On Tuesday, the Williamson County Commissioners Court adopted the annual county budget and tax rate. Here are the details from the county press release,
“The Williamson County Commissioners Court adopted a 2012 tax rate of .487687. This tax rate is lower than the current tax rate by .002312. Due to a slight increase in the average taxable value of a home, the lower tax rate will keep property taxes the same for the average home owner.
The Court also adopted a general fund budget for the 2011-2012 fiscal year of $126,879,388, which is $931,302 more than the county’s current amended budget of $125,948,086. More than $875,000 of the $931,302 is for one-time expenditures that can be paid from unexpended funds.
The approved general fund budget included cuts of $2,668,291 from the preliminary/proposed budget of $129,547,679. Cuts included reducing social services funding and eliminating positions in the Agriculture Extension Office as well as eliminating the county trapper contract. The Court also eliminated pay increases for elected officials and reduced cost-of-living increases to 1.5% for non-law enforcement and to 1% for department heads. The Law Enforcement and Corrections employees will receive a 2.25% salary increase on their employment anniversary date.
Added to the budget was a position in the District Attorney’s Office for a victims’ assistance coordinator and a financial manager position in the Sheriff’s Office. In total, 11 new positions were added to this year’s budget, mostly in the public safety departments, while 56 were requested.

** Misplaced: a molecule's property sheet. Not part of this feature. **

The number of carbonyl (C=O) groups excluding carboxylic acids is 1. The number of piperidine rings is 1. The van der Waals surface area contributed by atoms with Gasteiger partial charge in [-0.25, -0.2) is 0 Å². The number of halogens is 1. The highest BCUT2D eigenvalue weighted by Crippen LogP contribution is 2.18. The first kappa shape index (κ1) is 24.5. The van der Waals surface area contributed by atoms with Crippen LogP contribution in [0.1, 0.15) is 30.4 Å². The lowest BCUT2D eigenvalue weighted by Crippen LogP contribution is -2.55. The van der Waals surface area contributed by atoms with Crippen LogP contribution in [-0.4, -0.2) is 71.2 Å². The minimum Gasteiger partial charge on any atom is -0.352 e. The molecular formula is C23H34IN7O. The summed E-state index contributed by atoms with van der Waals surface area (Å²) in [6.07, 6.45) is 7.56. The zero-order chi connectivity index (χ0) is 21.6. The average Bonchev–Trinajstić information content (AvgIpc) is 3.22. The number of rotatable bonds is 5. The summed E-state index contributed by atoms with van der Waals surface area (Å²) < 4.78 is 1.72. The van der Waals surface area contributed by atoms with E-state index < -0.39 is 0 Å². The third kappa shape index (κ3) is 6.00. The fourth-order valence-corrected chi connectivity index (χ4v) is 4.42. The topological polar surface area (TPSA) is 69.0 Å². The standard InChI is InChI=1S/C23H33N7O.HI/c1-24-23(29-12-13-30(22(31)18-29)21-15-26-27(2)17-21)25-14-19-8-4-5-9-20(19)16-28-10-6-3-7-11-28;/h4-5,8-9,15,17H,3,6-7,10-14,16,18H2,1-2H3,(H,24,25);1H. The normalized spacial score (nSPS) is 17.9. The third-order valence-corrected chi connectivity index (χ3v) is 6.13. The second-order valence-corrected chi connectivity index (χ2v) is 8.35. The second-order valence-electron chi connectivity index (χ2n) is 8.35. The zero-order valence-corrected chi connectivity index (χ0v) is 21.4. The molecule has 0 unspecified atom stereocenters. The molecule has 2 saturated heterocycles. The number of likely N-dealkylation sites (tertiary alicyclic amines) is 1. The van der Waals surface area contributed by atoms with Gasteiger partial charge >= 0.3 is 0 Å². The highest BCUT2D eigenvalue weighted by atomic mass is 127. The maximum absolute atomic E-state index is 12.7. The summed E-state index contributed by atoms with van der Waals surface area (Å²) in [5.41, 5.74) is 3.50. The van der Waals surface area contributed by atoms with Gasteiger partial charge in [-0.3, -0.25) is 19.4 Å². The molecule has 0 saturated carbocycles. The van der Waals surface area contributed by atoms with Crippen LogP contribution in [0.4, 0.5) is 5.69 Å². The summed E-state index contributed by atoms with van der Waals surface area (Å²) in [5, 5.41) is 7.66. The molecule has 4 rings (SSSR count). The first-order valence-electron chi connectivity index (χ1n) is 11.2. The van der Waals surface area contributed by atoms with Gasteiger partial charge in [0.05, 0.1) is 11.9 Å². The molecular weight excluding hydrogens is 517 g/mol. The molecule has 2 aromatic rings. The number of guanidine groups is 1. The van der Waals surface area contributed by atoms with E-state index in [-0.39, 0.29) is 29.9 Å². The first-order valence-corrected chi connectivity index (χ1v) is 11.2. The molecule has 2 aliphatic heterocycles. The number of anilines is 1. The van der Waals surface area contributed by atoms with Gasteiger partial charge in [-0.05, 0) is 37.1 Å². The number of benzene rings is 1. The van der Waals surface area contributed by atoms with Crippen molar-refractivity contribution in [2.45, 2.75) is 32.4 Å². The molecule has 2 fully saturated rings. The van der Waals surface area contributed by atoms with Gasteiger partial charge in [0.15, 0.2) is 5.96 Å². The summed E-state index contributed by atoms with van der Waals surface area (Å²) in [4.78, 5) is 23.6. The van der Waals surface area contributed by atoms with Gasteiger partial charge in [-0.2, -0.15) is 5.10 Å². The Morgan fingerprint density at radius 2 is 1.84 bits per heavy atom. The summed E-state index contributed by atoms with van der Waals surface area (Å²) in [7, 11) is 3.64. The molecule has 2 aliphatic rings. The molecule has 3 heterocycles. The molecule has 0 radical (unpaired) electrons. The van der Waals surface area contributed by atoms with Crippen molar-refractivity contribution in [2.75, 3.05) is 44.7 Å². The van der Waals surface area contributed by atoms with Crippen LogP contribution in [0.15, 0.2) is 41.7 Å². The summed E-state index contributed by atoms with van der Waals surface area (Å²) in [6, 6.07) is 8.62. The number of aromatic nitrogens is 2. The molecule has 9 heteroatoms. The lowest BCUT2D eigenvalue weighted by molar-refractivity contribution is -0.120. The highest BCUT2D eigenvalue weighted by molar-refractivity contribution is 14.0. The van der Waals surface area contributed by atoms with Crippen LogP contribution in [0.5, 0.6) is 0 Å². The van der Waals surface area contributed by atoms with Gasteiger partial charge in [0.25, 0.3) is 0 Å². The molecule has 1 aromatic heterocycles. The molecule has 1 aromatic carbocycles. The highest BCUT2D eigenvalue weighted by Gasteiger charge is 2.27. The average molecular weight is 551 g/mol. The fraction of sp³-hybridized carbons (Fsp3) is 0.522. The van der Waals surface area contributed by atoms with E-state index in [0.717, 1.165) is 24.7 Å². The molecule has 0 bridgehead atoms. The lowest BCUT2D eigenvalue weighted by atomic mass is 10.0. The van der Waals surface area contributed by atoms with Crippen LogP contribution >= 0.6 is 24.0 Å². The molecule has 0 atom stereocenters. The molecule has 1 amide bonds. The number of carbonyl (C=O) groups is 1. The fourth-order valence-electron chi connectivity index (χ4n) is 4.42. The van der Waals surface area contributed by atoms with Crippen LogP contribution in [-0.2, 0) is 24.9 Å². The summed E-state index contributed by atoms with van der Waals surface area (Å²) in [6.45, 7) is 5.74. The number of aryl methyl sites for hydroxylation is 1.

The average home value in Williamson County as of January 1, 2011, was $180,868. With the adopted rate of $0.487687, the average property tax payment for 2011 will be $882.
In addition to setting the General Fund budget, the court set the Road & Bridge Fund budget at $18,485,622 with approximately $3 million coming from cash ending, The Road and Bridge tax rate remains the same at 3 cents. The Debt Service tax rate remained the same at 17 cents.”
This year, we had more budget meetings than ever before in my tenure in office as many hard decisions had to be made. I applaud the open process that Judge Gattis instituted so that all of these decisions were made in a open and fair manner.
(This column consists of my opinion and observations and does not reflect those of any other person or organization.)